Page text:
The 4th Armada of Vasco da Gama had left India in the early months of 1503 with little resolved. Despite terror, bombardment and blockade, Calicut remained defiant, and the two fledgling Portuguese factories in allied cities – one in Cochin, the other in Cannanore – were vulnerable to her revenge. And revenge was not long in coming.
In March, 1503, as soon as Gama’s fleet had gone, the Zamorin of Calicut led a powerful army of some 50,000 armed troops overland against Cochin. Cochin was notionally a vassal of Calicut. More precisely, at least according to some authors, Cochin was a junior family appanage of the mainland kingdom of Edapalli (Repelim); the Trimumphara Raja of Cochin was not a ruler in his own right, but a prince, somewhere down the line (probably second heir) to the ruling throne of Edapalli. It seems the Portuguese had come at a moment when the Trimumpara Raja was in midst of a quarrel with the elder members of his family. Edapalli had, indeed, been a long-time vassal of the Zamorin of Calicut and owed him some sort of obedience. The Zamorin certainly seemed to avail himself of that same family quarrel to secure Edapalli’s cooperation in reducing the rebel prince of Cochin.
The Zamorin seemed to have no trouble marching his massive army across that territory, and it was from Edapalli that Zamorin dispatched a message to the Trimumpara Raja of Cochin, ordering him to hand over the Portuguese traders in the city. When this request was refused, the Zamorin ordered an assault on the city.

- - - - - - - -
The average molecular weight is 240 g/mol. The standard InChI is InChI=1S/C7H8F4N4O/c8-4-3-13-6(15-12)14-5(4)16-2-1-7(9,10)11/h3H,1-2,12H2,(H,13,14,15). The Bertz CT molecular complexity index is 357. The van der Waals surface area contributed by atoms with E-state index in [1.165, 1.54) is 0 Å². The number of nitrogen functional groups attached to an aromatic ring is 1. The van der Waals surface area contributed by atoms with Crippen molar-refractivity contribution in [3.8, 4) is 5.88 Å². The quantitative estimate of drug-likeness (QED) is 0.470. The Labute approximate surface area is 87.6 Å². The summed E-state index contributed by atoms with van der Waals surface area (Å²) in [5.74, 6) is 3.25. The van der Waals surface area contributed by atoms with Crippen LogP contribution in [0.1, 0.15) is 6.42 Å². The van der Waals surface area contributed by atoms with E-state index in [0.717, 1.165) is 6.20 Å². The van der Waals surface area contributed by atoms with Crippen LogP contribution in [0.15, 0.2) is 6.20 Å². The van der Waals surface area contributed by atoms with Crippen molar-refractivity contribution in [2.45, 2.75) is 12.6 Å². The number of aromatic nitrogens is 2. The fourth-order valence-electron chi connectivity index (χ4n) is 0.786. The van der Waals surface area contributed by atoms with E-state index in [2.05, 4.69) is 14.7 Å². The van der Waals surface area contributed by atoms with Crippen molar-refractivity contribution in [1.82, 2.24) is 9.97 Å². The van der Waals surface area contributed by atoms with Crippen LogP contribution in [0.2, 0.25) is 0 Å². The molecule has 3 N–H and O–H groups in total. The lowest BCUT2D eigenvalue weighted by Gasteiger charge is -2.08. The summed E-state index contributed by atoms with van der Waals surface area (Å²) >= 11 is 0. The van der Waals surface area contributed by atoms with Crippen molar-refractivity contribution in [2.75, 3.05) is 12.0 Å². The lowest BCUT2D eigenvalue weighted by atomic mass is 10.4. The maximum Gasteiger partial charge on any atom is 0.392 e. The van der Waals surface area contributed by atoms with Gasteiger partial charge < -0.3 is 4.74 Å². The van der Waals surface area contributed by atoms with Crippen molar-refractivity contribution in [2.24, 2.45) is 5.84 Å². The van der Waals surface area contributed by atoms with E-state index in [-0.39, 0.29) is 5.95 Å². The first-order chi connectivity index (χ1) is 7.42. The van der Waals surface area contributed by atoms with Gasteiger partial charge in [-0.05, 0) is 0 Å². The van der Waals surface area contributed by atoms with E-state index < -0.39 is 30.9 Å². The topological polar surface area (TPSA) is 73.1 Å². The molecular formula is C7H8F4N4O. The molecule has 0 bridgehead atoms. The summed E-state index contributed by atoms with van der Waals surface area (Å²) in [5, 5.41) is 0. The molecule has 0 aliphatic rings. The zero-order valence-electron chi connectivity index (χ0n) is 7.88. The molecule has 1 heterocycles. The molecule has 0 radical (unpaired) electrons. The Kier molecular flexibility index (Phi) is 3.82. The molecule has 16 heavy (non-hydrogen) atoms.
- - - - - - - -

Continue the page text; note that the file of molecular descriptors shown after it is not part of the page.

The small Cochinese army stood little chance against Calicut’s much larger army (probably bolstered by auxiliaries supplied by Edapalli). Nonetheless, Trimumpara’s son, Narayan, is said to have rallied the Cochinese and valiantly held his position on the Vembanad shores, repelling two massive assaults, before being finally overwhelmed by sheer weight of numbers. Narayan’s brave stand gave his father and his Portuguese guests (the factor Diogo Fernandes Correia and a handful of assistants) enough time to evacuate Cochin city and flee across the outlet to Vypin island with the core of the Nair guard.
Vypin’s position at the mouth of the Vembanad lagoon, with its natural defenses, proved a daunting prospect for the besiegers. But weather also played its part – the worsening Spring monsoon winds and heavy rains severely complicated the operations of the besieging Calicut army. The launching of assault boats against Vypin was almost impossible in these conditions. Frustrated, the Zamorin ordered his army to lift the siege – but not before burning down Cochin city to the ground, and vowing to come back in August, after the weather improved.
Throughout this siege, the Portuguese coastal patrol under Vicente Sodré had been absent. Ignoring the instructions he had been given by Vasco da Gama, Sodré had decided to sail out to the Gulf of Aden in the Spring of 1503, to prey on Arab shipping coming out of the Red Sea, hoping thereby to reap a little bundle of plunder for himself. Alas, seasonal winds had trapped the fleet there. In April, 1503, two of the ships – those of Vicente Sodré and his brother Brás Sodré – fell prey to a tempest and sunk by the Kuria Muria islands (off the coast of Oman). The four remaining storm-battered patrol ships, now under the command of Pêro de Ataíde, decided to return to India. But battered by storms, they had to inch their way painfully against contrary winds. They only managed to get as far as Angediva (Anjadip) island, before being forced to stop for repair (soon joined by a fifth ship, that of António do Campo, which had been separated from the 4th Armada back in 1502).